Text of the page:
DNS Pre-fetch Exposure on Thunderbird and Webmail

Written 14 years ago by Mike Cardwell

When you view an email in Mozilla Thunderbird, it looks at each of the URLs in the body, and does a DNS lookup on each of the domains. It does this so the page loads faster if you click on the link. It doesn’t just happen on HTML emails, it also happens for plain text emails. Viewing the body in “Plain Text” mode rather than the “Original HTML” or “Simple HTML” modes doesn’t prevent it either. This also happens when using webmail clients like GMail and Hotmail and I will discuss that further down the article.

Email clients tend to have a configuration option to prevent remote images from being loaded, and on sane clients this is set by default. If a remote image is fetched to be displayed inside an email, the sender can determine that the email has been read, when it was read, and the IP address it was read from. Even if remote images are disabled in Thunderbird, the DNS prefetching still takes place.

A spammer with the domain “,” could send out a mail-shot to all of their addresses, with each email containing a URL with a unique domain. Eg:

They could configure the DNS server on to log all DNS queries. This is simple to do using the Bind DNS server:

logging {
    channel query_logging {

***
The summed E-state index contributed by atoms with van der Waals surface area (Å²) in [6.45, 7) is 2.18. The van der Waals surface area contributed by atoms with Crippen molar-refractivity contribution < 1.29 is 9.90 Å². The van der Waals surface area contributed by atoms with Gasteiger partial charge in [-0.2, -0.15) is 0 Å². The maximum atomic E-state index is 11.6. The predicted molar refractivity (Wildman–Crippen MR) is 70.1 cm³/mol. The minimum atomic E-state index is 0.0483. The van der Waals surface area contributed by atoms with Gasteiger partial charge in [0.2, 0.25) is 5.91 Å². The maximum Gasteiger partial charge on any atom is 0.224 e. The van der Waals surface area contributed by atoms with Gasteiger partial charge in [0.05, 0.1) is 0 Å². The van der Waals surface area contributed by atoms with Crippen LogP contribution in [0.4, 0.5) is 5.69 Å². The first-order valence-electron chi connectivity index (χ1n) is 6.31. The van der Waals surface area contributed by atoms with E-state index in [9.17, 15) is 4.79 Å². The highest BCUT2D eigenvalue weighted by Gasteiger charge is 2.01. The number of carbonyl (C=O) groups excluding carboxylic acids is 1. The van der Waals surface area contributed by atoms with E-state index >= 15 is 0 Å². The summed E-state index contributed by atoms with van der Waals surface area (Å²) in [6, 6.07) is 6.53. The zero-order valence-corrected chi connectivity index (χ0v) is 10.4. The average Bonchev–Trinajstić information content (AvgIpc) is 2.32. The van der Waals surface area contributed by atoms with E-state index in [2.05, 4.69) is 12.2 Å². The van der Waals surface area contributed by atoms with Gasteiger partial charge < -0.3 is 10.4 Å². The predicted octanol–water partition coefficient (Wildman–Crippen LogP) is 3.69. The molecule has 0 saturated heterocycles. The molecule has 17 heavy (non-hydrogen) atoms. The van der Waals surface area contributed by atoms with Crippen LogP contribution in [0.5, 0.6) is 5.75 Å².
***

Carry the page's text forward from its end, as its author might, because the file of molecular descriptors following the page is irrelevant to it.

file "/var/log/bind/query" versions 3 size 100M;
        print-time yes;
    category queries {

They would then write a simple script for tailing the log file at /var/log/bind/query looking for DNS lookups containing “”.

I tested this on the very latest version of Thunderbird (3.0.1), on both OSX (Snow Leopard) and Windows XP; both were affected. I also tested on Apple Mail and Outlook 2007, neither of which were affected. I didn’t bother testing Mutt or Pine.

This issue seems to have been discussed back in May, but they don’t seem to have done anything about it.

Worryingly, this issue also affects viewing email in webmail clients. I tested it using hotmail and gmail and both did DNS prefetching on the URLs in the email body. Using HTTPS rather than HTTP disables DNS prefetching. Luckily for GMail users, they recently made all requests HTTPS by default. This would be easily fixed in webmail clients by using X-DNS-Prefetch-Control. In the HTML just before the email is displayed, you would put the following tag to disable prefetching:

<meta http-equiv="x-dns-prefetch-control" content="off">

In the HTML immediately after the email you would turn DNS prefetching back on with:

<meta http-equiv="x-dns-prefetch-control" content="on">


Patches for the Webmail clients IMP (ref) and RoundCube (ref) have been produced. If you’re serving Webmail with Apache, you can patch this problem in the web server it’s self by adding some mod_headers config like this:

Header set X-DNS-Prefetch-Control "off"

If you’re using Thunderbird, you can fix the problem locally by going into the advanced config editor and adding a preference named “network.dns.disablePrefetch” with a boolean value of “true”

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